During the first week of 2017 we’ve had rain and then a return to winter with temperatures in the 20s. What will the rest of 2017 hold? It’s hard to know for sure. What we do know is that temperature extremes can be tough on some plants, and is something to consider when choosing them.

When we find an attractive tree, shrub or perennial that’s zoned warmer than what should be grown here, it can be tempting to push the planting zone boundary. Less hardy plants may thrive for several years, only to die or become unsightly due to impacts from winter weather extremes. Northern gardeners looking to grow plants zoned for warmer areas often seek out warmer, sheltered areas around their property in hopes of success, but attempting to grow plants zoned for 7 or higher in our area, even in a microclimate that provides warmer conditions, can be risky.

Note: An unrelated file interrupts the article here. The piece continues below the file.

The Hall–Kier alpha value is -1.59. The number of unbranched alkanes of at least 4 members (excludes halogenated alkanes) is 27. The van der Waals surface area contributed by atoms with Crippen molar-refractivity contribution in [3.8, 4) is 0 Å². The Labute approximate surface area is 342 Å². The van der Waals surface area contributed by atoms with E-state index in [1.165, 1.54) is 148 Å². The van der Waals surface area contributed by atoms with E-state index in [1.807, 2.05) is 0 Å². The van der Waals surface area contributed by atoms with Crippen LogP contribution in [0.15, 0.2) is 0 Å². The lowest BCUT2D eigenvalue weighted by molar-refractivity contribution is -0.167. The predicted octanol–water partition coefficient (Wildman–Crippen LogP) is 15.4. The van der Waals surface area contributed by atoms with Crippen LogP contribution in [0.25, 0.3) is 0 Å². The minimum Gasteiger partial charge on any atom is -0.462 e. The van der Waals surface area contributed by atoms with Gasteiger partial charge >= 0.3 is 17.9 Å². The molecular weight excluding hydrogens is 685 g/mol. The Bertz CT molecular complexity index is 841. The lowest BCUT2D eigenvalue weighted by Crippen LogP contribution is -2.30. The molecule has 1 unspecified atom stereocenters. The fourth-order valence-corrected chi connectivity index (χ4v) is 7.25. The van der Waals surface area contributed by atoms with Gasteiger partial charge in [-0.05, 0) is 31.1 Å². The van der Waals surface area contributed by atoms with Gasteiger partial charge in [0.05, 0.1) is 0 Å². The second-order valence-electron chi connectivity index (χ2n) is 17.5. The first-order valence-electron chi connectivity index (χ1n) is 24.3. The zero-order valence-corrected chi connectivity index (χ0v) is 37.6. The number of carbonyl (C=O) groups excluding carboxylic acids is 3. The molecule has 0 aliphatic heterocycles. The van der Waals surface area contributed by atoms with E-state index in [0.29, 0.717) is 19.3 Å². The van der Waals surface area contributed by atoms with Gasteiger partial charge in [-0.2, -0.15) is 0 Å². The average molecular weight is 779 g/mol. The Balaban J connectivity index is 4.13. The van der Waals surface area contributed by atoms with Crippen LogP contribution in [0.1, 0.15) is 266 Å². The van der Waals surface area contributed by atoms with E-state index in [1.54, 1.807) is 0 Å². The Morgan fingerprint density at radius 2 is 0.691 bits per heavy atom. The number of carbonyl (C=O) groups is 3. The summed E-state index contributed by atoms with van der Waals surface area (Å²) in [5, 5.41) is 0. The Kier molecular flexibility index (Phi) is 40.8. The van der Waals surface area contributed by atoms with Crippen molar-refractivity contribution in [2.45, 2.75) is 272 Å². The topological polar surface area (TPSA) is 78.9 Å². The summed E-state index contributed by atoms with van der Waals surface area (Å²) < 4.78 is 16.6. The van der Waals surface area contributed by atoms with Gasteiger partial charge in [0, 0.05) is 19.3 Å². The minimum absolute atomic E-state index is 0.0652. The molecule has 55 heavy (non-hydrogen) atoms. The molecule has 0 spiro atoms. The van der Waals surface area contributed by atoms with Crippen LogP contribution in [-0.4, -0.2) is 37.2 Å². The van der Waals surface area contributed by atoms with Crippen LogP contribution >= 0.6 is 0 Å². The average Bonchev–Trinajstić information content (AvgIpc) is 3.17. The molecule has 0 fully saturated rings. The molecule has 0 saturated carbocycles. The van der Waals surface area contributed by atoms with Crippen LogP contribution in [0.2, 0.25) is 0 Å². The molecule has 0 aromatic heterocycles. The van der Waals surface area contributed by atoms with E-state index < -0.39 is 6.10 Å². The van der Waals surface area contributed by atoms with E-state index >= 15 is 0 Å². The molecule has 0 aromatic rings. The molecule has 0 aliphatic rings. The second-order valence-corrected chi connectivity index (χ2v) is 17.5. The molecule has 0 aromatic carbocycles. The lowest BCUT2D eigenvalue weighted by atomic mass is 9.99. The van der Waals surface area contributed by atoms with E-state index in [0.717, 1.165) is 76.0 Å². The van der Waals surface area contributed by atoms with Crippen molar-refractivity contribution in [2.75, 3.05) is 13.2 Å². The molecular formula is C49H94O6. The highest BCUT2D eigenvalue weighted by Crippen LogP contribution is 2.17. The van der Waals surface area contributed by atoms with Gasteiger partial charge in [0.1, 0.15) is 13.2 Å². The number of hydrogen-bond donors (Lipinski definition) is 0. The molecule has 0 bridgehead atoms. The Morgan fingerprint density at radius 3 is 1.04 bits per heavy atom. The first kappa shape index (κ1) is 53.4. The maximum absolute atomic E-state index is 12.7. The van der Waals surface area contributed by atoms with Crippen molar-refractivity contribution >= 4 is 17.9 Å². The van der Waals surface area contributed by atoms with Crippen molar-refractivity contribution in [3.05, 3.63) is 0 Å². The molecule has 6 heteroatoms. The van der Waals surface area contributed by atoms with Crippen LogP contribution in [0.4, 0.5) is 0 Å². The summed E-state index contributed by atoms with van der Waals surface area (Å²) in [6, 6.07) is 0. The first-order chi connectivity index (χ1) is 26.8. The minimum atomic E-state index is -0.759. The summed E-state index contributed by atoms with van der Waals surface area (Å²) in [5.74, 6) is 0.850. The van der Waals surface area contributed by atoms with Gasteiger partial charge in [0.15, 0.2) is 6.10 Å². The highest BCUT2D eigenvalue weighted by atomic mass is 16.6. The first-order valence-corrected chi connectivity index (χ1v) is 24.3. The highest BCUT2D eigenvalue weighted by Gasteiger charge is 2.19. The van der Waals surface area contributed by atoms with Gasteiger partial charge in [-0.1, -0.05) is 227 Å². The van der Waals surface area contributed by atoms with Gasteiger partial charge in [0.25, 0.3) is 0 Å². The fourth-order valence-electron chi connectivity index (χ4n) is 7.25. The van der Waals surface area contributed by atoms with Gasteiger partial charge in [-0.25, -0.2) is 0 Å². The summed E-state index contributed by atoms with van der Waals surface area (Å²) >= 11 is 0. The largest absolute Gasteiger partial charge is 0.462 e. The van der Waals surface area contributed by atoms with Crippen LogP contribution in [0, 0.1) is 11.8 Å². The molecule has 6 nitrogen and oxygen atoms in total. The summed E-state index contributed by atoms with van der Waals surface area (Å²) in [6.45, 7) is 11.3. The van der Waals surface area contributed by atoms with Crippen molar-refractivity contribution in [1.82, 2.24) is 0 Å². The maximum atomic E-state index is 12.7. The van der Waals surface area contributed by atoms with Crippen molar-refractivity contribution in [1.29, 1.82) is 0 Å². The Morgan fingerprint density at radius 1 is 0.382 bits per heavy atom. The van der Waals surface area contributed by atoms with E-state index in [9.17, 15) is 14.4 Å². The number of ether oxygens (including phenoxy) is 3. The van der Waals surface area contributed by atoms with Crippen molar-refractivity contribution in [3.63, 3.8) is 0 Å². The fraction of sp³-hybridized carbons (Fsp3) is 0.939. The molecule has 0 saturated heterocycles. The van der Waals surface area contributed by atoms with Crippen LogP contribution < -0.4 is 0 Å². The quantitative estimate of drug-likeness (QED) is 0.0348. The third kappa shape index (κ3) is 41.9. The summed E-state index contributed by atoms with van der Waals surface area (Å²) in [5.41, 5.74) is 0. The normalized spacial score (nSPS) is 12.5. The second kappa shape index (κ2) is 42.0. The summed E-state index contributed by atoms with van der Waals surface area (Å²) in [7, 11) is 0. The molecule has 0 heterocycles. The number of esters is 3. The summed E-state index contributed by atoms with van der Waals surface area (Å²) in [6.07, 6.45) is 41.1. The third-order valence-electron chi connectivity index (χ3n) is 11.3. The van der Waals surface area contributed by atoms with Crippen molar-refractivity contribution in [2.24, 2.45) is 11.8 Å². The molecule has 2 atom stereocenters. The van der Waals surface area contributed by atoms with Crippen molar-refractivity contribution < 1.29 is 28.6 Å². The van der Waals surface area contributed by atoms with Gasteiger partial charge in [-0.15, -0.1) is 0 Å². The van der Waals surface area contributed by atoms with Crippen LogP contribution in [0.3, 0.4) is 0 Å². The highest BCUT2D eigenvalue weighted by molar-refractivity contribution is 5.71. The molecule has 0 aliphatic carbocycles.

Vegetable gardeners sometimes also push temperature boundaries, growing vegetables under cover to extend the season just enough to get that last, or first, fresh harvest. There can still be loss, but seeds are much less costly than an unusual shrub.

Snow or no snow, planting time will be here before we know it. There is a wide array of options including vegetables with attractive foliage and shrubs with edible berries that, when included in perennial flower beds or foundation plantings, can provide both ornamental value and food from the same space. Consider including some of these edible plants in your ornamental plantings.

If you took time this past year to make notes on what you grew, how it did, the amount you planted and how much of it you used, or bare spots in your ornamental beds, those notes will come in handy when considering what to buy this year.